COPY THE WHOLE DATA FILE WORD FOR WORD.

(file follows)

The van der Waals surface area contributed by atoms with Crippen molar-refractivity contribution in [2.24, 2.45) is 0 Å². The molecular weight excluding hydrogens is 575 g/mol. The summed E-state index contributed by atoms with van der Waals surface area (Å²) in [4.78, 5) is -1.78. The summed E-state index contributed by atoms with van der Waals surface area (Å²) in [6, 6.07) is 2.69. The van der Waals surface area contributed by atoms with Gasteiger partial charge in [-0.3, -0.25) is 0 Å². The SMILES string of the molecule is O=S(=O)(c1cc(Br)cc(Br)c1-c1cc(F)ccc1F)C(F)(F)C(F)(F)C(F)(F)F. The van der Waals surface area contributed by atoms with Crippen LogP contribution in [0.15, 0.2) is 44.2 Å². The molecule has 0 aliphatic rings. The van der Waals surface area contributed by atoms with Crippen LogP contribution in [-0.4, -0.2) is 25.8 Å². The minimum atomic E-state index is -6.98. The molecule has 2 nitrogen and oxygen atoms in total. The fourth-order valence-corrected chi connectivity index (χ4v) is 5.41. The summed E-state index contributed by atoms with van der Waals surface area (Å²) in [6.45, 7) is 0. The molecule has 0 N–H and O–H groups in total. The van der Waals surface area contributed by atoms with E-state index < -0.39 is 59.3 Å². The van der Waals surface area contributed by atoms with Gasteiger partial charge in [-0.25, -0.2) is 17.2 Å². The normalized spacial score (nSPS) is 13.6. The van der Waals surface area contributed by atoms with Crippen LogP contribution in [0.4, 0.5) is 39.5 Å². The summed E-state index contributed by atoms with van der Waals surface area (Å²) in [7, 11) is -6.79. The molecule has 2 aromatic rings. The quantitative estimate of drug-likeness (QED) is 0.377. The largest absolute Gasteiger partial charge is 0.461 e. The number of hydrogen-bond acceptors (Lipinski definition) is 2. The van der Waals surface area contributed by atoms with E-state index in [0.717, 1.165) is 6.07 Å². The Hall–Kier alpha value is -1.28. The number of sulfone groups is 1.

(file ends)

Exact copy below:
The van der Waals surface area contributed by atoms with Crippen molar-refractivity contribution in [2.24, 2.45) is 0 Å². The molecular weight excluding hydrogens is 575 g/mol. The summed E-state index contributed by atoms with van der Waals surface area (Å²) in [4.78, 5) is -1.78. The summed E-state index contributed by atoms with van der Waals surface area (Å²) in [6, 6.07) is 2.69. The van der Waals surface area contributed by atoms with Gasteiger partial charge in [-0.3, -0.25) is 0 Å². The SMILES string of the molecule is O=S(=O)(c1cc(Br)cc(Br)c1-c1cc(F)ccc1F)C(F)(F)C(F)(F)C(F)(F)F. The van der Waals surface area contributed by atoms with Crippen LogP contribution in [0.15, 0.2) is 44.2 Å². The molecule has 0 aliphatic rings. The van der Waals surface area contributed by atoms with Crippen LogP contribution in [-0.4, -0.2) is 25.8 Å². The minimum atomic E-state index is -6.98. The molecule has 2 nitrogen and oxygen atoms in total. The fourth-order valence-corrected chi connectivity index (χ4v) is 5.41. The summed E-state index contributed by atoms with van der Waals surface area (Å²) in [6.45, 7) is 0. The molecule has 0 N–H and O–H groups in total. The van der Waals surface area contributed by atoms with E-state index < -0.39 is 59.3 Å². The van der Waals surface area contributed by atoms with Gasteiger partial charge in [-0.25, -0.2) is 17.2 Å². The normalized spacial score (nSPS) is 13.6. The van der Waals surface area contributed by atoms with Crippen LogP contribution in [0.4, 0.5) is 39.5 Å². The summed E-state index contributed by atoms with van der Waals surface area (Å²) in [7, 11) is -6.79. The molecule has 2 aromatic rings. The quantitative estimate of drug-likeness (QED) is 0.377. The largest absolute Gasteiger partial charge is 0.461 e. The number of hydrogen-bond acceptors (Lipinski definition) is 2. The van der Waals surface area contributed by atoms with E-state index in [0.717, 1.165) is 6.07 Å². The Hall–Kier alpha value is -1.28. The number of sulfone groups is 1.